Doesn't Anybody Wash Their Hands Anymore?

Medically Reviewed by Charlotte E. Grayson Mathis, MD
From the WebMD Archives

Sept. 18, 2000 (Toronto) -- You forgot to wash your hands, didn't you? It's been only four years since the American Society for Microbiology (ASM) launched an intensive campaign aimed at getting people to wash their hands -- but already Americans have forgotten the lesson, according to a new study.

Nearly everybody -- more than nine of 10 people polled -- says they wash their hands after using a public bathroom. But spies placed in public facilities in five U.S. cities report that only two out of three people actually do so. A similar study conducted in 1996 -- before the ASM handwashing campaign -- yielded nearly identical results.

As funny as it seems to place spies in restrooms, the findings are no laughing matter. No new technology, drug or vaccine is capable of preventing more infections than the simple act of washing one's hands.

"Handwashing is of paramount public importance," says Julie Gerberding, MD, MPH, director of the Hospital Infections Program at the CDC. "Washing hands is a major public health intervention to prevent disease -- it's cheap, it's easy, and it works." Gerberding presented the study here in Toronto Monday at an ASM gathering of infectious disease specialists from around the world.

The CDC says regular handwashing reduces the spread of antibiotic-resistant bacteria. Clean hands also would go a long way toward preventing the 79 million cases of food-related illnesses that occur each year in the U.S.

Joining Gerberding in a press conference to kick off the ASM's latest handwashing campaign was clinical microbiologist Judy Daly, PhD, a professor at the University of Utah School of Medicine in Salt Lake City. "Fifteen seconds of hot water, soap, and rubbing your hands together is all it takes -- yet we are not making progress," Daly says. "The year 2000 data looks just like the 1996 data."

The study used discreet observers stationed in public restrooms at Navy Pier in Chicago, at a casino in New Orleans, at Golden Gate Park in San Francisco, at Turner Field baseball stadium in Atlanta, and at Grand Central and Penn stations in New York City. Observation of nearly 8,000 people shows that fewer men than women wash their hands (58% vs. 75%).

City-by-city differences became apparent. After using public bathrooms, 83% of Chicago residents washed while only 49% of New Yorkers washed. Atlanta men were the worst group -- only 36% washed before leaving the restroom.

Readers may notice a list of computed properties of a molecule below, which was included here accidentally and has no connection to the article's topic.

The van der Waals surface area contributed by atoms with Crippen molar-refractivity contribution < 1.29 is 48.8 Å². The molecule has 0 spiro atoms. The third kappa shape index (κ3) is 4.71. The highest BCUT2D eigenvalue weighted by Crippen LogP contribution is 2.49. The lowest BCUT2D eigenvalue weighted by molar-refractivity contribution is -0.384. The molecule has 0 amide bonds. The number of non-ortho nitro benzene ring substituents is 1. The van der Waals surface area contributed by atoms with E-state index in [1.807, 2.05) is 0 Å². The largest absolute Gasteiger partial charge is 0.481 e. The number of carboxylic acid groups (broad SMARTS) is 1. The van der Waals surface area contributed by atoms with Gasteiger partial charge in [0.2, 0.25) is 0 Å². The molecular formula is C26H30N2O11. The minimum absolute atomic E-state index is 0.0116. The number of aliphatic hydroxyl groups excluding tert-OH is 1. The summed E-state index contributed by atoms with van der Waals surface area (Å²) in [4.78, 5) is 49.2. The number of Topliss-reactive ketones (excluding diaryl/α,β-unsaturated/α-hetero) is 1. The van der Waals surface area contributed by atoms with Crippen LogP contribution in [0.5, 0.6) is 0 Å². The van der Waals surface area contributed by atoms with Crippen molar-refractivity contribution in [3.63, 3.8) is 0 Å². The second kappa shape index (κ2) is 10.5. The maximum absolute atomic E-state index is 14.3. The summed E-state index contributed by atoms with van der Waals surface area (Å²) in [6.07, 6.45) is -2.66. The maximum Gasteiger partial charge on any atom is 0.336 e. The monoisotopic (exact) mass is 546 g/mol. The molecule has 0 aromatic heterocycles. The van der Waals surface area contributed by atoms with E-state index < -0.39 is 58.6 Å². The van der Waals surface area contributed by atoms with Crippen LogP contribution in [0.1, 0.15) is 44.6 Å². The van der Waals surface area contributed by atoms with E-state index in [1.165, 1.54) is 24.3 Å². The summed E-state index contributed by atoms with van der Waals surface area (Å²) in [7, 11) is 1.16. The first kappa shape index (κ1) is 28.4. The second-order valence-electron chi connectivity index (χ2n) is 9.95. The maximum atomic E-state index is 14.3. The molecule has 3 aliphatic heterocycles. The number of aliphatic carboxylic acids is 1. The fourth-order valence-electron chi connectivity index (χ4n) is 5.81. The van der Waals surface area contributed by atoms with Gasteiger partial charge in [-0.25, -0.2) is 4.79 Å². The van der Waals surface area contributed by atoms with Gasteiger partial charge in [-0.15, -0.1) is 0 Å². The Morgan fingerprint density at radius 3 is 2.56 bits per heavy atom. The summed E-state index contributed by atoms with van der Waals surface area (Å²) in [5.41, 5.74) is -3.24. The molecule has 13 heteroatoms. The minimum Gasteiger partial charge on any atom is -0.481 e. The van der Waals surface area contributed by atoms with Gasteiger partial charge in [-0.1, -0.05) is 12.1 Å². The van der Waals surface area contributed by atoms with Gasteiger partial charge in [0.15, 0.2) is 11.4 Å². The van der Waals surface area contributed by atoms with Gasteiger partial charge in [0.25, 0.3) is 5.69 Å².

The difference between men and women holds up when people are asked whether they always wash their hands in the following situations:

  • After using the bathroom at home (90% of women vs. 81% of men)
  • After changing a diaper (86% of women vs. 70% of men)
  • Before handling or eating food (84% of women vs. 69% of men)
  • After petting a dog or cat (54% of women vs. 36% of men)
  • After coughing or sneezing (40% of women vs. 22% of men)
  • After handling money (28% of women vs. 12% of men)

Interestingly, people with incomes of $35,000 or less and those with a high-school education or less are more likely than wealthier and better-educated people to say they always wash their hands in these situations.

It may actually be easier to wash one's hands than most people think. "If you have good handwashing technique, antimicrobial soap is not necessary," Gerberding says. "The goal is to physically remove germs and flush them down the drain, not to kill them."

To do this in a public restroom requires several steps -- performed in the correct order. Here's the drill:

  • Get a paper towel first, and place it within reach of the sink.
  • Turn on the water and put soap on your hands. Rub them together for 15 seconds -- as long as it takes to say the ABCs.
  • Rinse thoroughly -- this is very important.
  • Use the towel to turn off the faucet.
  • Get another towel and dry your hands -- and use it to open the door on the way out so you don't have to touch the door handle. If the bathroom has an air blower, hit the button with your elbow, not your hand.

This time, the ASM is asking all doctors to join in the public education effort. "We are really asking for a major behavioral change," Gerberding says. "To get a sustained change over time, you have to change the whole culture. We know it takes a long, sustained effort to do this."

Daly tells WebMD that it will take a grassroots effort. "This time we are really pushing community-based tools and using the Internet quite a bit," she says. More information is available on the Internet at